In the latest issue of the English magazine The Wire, who dedicates a well-seen cover to this homonymous group, Colin Newman explains the secret of Wire’s longevity: “We’ve never been a bunch of friends, we haven’t socialized so much outside of work.” It’s dry and pithy, like the tense music of these art-punk veterans has always been, but it has the merit of not mixing affect and swelling storytelling with their electric frolics. Admittedly, since their first album in 1977, the English quartet has divorced twice (between 1980 and 1985, then between 1992 and 2003), but if it has always ended up regaining its collective influx, it is precisely because of the absence of corrosion in its human wiring – despite the departure and then the return of the drummer, Robert Gray, in the 1980s, and the resignation of guitarist Bruce Gilbert in 2004.
Mind Hive, Seventeenth album on the counter, further demonstrates their astonishing greenness, when most of their promo colleagues from the years 1977-1979 feed nostalgic tours at best, at worst obituaries. “It’s nothing new”, these are the words that start Be Like Them, severely pounded by a metallic guitar, but we know as every time that Wire reinvents itself in nuances, in microvariations and subtle chromatic changes, especially since the integration of the youngster Matthew Simms and his riffs in reptilian drones which occupy amply ‘space. The group always has a few more pop rabbits out of the hat (here Cactused or Off the beach) to better encircle them with pieces with slow combustion, the almost psychedelic unrepentant or the almost eight stormy minutes of Hung this propensity to create thermal shocks has always been their registered sound mark. Graham Lewis, blunt bass player and rather ardent lyricist (his models are named Thomas Pynchon and JG Ballard) has taken hold of the bellicose vibrations which have been spinning in the atmosphere in recent years to give even more heat to their magma, the song by Colin Newman, like an electrocuted Bryan Ferry, adapting particularly well to these high temperatures (Oklahoma).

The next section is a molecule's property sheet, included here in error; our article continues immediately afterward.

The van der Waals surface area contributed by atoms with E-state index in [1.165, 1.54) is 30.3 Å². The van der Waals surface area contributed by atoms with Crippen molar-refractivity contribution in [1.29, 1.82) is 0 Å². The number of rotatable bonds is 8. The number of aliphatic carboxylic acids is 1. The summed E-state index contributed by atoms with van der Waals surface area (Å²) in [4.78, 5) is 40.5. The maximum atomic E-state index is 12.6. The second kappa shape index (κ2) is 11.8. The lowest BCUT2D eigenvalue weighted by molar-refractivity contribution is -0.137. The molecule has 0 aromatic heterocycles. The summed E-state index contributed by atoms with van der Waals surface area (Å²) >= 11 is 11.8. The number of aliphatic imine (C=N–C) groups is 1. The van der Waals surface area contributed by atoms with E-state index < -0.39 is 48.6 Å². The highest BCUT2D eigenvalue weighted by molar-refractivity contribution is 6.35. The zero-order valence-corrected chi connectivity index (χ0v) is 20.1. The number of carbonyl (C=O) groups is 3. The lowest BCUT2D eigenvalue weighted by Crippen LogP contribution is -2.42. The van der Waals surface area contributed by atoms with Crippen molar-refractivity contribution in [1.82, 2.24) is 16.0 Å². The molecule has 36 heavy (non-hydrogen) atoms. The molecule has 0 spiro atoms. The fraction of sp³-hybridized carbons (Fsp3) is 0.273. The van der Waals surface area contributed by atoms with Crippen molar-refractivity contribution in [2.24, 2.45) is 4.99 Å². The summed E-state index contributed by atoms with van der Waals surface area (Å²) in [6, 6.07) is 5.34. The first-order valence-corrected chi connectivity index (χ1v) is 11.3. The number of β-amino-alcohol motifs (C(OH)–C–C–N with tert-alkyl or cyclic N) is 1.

By also re-injecting more synthetic sounds with less clumsiness than in the early 90s (justly unloved Manscape or The Drill), Wire recovers in passing the hand on the whole of a musical spectrum which begins to constitute one assembly among the most impressive in the history of English rock. Because they have had the flair of managing themselves for twenty years now via their Pinkflag label – including for the exciting reissues, two years ago, of their legendary catalog originally published by EMI – Wire can continue obstinately and without parasitic influence this admirable trajectory, which does not seem to want to find an epilogue. With albums of such poise, this is pretty good news.
Wire Mind Hive (Pinkflag / Differ-Ant). In concert on May 13 at La Maroquinerie, 75020.